Tips for Running on Snow and Ice

My training for the Boston Marathon is in a funk. No sooner had I signed up, I hurt my ankle. Nothing broken, but sidelined for a couple weeks. “Not running” is tough during marathon training. Give me bone chilling, snot freezing, long runs any day, but please don’t let me nurse an ankle when its Marathon season, the skies are blue and the air is crisp!

If you are training for the Boston Marathon, you need to start training in the dark winter days, when the ground is still frozen and covered with snow or ice. You could squeeze a couple short, mid-week runs on the treadmill, but you need to do the longer weekend runs outdoors – even if there is snow and ice on the ground.

Here are a few pointers (and forms) for running on various snow and ice conditions. These are based on my personal experience of innumerable winter runs; btw, I have had my fair share of slips and fall in the snow, including a nasty head injury and a cracked rib, four weeks before last year’s marathon.

Important: If there is any amount of snow or ice on the roads or trails – RUN SLOW! Speed work can stay for another day. For the long run, just plan on clocking the miles, and making it back without getting hurt! This is not the time for heroics, just go for the distance (not time)!

More than Four Inches of Snow
Try your luck on roads if they are clear. Remember, the plows only clear a narrower lane for vehicles and there may not be enough shoulder for you to run safely on. And if the snow is piled high on the sides, you may not have a safe place to escape if you see a truck barreling close.

Instead, put off running and instead go for a long walk. Or wait to see if the weather will clear by the next day. There is always tomorrow.
Continue reading “Tips for Running on Snow and Ice”

Boston Half Marathon 2007

Boston Half Marathon 2007
time: 1:49:31
pace: 8:22/mile (5.11/km)

Was a minute 56 secs slower than my Feb Half Marathon in Hyannis. 😦 And my pace was off by 9 seconds!

In Feb for Hyannis, I was in training for the Boston Marathon and at the top of my training. This half marathon was to be a practise run for the New York City Marathon in Nov. But I did not get into the NYC lottery, making it difficult to get motivated. And I suffered from heel pain all summer (now you know why I wrote all those heel pain articles) and could not run on my heels for most of my training. Today was the first time in months that I ran any distance on my heels ~ and transiently felt a stab of pain at about mile 6.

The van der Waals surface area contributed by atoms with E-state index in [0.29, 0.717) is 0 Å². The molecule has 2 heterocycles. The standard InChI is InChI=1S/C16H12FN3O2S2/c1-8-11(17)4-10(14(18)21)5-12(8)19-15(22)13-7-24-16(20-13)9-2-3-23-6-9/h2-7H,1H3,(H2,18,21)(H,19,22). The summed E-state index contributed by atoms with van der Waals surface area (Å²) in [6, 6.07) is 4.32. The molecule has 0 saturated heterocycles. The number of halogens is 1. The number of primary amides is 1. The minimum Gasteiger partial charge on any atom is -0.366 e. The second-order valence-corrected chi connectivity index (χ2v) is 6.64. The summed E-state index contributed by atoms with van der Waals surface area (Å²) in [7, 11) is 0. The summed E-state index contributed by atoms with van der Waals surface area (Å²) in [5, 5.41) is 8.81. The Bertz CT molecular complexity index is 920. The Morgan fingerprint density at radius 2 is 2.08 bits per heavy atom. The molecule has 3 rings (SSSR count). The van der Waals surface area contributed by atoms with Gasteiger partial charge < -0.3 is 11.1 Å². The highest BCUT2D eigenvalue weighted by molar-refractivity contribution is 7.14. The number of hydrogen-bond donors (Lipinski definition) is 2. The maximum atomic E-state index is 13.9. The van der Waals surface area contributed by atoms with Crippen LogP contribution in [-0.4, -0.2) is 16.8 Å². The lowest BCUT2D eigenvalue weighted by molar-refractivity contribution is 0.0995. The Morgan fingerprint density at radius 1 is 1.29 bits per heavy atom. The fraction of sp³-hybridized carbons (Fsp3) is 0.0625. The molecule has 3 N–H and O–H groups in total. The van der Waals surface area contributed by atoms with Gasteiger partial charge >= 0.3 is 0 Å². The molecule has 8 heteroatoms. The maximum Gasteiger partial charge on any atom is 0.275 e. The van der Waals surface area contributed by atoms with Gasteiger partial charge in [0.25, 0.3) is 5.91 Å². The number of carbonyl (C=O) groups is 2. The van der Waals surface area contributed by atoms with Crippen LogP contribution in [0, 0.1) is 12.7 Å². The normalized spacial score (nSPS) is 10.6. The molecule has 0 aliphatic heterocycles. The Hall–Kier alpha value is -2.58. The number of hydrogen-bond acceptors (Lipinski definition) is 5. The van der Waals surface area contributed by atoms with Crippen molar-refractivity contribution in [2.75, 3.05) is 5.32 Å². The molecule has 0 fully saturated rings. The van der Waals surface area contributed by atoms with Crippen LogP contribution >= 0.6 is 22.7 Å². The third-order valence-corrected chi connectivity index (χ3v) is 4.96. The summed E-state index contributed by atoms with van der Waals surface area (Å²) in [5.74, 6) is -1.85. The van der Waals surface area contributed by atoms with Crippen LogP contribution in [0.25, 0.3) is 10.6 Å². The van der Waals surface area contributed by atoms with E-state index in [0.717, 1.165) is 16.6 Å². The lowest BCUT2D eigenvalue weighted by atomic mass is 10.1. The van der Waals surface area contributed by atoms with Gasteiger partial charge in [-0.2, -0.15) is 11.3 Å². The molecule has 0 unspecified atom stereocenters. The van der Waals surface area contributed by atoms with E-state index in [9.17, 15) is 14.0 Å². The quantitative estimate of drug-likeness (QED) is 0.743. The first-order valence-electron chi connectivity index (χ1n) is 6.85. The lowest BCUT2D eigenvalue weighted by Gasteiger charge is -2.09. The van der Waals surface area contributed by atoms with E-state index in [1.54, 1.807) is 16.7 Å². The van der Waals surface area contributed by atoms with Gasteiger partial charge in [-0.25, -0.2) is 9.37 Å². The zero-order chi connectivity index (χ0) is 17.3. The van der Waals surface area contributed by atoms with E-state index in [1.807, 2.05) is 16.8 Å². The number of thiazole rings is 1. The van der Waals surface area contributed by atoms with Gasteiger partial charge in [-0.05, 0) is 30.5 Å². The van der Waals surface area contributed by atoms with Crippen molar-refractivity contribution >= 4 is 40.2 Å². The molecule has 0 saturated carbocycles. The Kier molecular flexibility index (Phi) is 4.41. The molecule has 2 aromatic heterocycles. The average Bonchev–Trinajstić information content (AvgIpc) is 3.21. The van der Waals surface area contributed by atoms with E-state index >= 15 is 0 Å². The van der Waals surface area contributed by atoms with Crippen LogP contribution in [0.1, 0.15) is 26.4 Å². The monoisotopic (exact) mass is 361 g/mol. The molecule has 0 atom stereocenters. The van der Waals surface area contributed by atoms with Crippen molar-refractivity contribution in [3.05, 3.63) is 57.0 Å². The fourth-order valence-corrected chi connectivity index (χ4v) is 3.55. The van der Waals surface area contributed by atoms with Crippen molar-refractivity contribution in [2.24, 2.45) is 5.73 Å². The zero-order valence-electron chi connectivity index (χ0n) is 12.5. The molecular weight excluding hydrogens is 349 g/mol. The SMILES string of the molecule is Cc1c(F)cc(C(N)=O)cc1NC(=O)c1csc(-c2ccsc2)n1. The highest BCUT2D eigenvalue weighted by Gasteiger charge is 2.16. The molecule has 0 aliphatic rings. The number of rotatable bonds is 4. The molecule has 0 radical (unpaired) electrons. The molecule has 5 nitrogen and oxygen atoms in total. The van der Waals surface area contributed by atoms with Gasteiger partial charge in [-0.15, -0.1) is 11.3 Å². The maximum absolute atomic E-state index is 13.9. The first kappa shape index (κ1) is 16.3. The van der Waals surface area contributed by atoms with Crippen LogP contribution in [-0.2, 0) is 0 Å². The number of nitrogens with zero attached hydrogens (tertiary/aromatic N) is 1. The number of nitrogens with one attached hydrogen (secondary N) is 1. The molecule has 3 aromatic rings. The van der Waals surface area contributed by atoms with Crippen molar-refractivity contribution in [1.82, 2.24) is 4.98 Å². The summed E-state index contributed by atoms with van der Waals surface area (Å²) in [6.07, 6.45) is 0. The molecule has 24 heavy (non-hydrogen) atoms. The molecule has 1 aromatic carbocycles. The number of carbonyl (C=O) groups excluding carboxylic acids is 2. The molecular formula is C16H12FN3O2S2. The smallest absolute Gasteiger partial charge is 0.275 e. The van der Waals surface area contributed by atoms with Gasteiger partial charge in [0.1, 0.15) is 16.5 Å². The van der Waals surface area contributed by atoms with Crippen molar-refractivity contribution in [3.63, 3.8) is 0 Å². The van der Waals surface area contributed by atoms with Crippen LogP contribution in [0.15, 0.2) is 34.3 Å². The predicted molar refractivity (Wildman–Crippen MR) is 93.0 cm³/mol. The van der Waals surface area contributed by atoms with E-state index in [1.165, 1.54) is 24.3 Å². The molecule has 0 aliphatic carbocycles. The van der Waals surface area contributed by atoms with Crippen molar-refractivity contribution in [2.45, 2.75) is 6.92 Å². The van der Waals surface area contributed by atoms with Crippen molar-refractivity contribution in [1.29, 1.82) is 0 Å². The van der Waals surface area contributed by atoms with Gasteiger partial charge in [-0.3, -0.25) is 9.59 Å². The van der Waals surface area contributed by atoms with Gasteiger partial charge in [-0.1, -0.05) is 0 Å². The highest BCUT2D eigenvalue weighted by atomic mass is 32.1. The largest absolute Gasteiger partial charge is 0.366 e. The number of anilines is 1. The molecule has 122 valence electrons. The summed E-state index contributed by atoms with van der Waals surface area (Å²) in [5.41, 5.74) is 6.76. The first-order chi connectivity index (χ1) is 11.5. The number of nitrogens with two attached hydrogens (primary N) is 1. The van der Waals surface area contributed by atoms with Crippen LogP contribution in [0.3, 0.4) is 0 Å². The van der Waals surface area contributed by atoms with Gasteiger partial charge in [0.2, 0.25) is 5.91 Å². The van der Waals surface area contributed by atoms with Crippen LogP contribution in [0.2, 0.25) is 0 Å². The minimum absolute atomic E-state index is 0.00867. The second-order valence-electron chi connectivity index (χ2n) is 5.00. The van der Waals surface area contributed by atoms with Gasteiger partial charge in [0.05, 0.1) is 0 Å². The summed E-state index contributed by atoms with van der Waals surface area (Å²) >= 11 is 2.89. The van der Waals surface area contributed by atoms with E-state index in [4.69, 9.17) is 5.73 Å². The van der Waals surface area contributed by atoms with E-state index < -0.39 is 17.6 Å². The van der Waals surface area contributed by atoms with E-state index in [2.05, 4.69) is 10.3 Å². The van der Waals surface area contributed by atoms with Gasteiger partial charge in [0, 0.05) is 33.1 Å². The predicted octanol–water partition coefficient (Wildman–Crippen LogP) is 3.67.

Enough excuses!

And wow, what a scenic but tough course! The course runs through Boston’s Emerald Necklace, a chain of nine parks linked by parkways and waterways. My friends who ran it last year had correctly warned, “it is very hilly!” At the halfway, we run through the Franklin Park Zoo, past the giraffe pens, birding area, tropical animal trails and the alligator area; before turning back around. Sorry did not pause to enjoy! :-))

No excuses! A fabulous run and I am very pleased. In this off-season, needed to maintain form and was expecting to do better than a 9:00 minute pace. And did way better than that! Now I rest for a few months and restart training in Jan for either the Boston or London Marathon in April 2008! Yaay! Run ARUN Run!

Foot and Toe Extension

Continues the Heel Pain and Plantar Fasciitis Series.

For most of the day, our feet are bound within stiff shoes and many of the soft tissues within the feet are infrequently used. This is a simple yet very effective exercise to stretch the heel and underlying plantar fascia … and bring life to those toes!

If you have heel pain, perform this stretch as you wake up and place your feet on the floor. This can also be performed while sitting in the office chair or on the couch.

  • Sit on a chair and place your ankle over the opposite knee.
  • Grip toes and gently pull them back towards the knee, while holding the ankle to prevent it from moving.
  • Feel the stretch in the sole of the foot all the way to the heel.
  • Hold the stretch for 30 seconds.
  • Repeat three times for each foot.

See related articles:
Treating Heel Pain or Plantar Fasciitis
Heel and Achilles Tendon Stretch
This article and archives are available at

Heel & Achilles Tendon Stretch

Continuing my Health & Fitness Series, as published in our patient newsletter, Aches & Joints.

Following up on the Heel Pain (Plantar Fasciitis) article from a few weeks earlier, here is the first of a series of exercises that can help recovery from heel pain.

This is a wonderfully effective warm-up before running, going for a walk, or participating in any sports. Or just do this stretch because you want to. This stretches the Achilles tendon as well as the calf muscles. Runners especially need to do stretch these before heading out and after returning from a run too.

You don’t need to go to a health club or gym to do this. Stretch in your office or waiting in the coffee line, or even during a walk in the park.

Enjoy and Share with others. Live well!